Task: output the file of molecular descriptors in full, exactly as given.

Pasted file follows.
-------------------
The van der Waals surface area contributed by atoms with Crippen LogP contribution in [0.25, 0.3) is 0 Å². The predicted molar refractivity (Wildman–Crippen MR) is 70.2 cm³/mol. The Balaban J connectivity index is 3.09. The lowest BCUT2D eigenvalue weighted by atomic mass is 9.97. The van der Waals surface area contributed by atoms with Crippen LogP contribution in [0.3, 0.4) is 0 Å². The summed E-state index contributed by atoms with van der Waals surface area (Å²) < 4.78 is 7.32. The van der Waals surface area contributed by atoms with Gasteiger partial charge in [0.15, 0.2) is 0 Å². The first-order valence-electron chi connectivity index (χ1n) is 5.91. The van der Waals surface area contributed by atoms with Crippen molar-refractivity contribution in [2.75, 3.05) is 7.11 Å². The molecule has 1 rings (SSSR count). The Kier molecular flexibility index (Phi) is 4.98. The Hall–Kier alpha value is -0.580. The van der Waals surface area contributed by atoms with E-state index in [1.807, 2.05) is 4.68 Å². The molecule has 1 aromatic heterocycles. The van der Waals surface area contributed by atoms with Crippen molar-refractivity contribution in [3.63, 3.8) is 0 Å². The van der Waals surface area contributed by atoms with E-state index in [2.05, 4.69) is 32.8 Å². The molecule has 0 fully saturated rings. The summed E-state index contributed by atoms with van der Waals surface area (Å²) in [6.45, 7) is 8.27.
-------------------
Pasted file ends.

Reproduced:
The van der Waals surface area contributed by atoms with Crippen LogP contribution in [0.25, 0.3) is 0 Å². The predicted molar refractivity (Wildman–Crippen MR) is 70.2 cm³/mol. The Balaban J connectivity index is 3.09. The lowest BCUT2D eigenvalue weighted by atomic mass is 9.97. The van der Waals surface area contributed by atoms with Crippen LogP contribution in [0.3, 0.4) is 0 Å². The summed E-state index contributed by atoms with van der Waals surface area (Å²) < 4.78 is 7.32. The van der Waals surface area contributed by atoms with Gasteiger partial charge in [0.15, 0.2) is 0 Å². The first-order valence-electron chi connectivity index (χ1n) is 5.91. The van der Waals surface area contributed by atoms with Crippen molar-refractivity contribution in [2.75, 3.05) is 7.11 Å². The molecule has 1 rings (SSSR count). The Kier molecular flexibility index (Phi) is 4.98. The Hall–Kier alpha value is -0.580. The van der Waals surface area contributed by atoms with E-state index in [1.807, 2.05) is 4.68 Å². The molecule has 1 aromatic heterocycles. The van der Waals surface area contributed by atoms with Crippen molar-refractivity contribution in [3.63, 3.8) is 0 Å². The van der Waals surface area contributed by atoms with E-state index in [2.05, 4.69) is 32.8 Å². The molecule has 0 fully saturated rings. The summed E-state index contributed by atoms with van der Waals surface area (Å²) in [6.45, 7) is 8.27.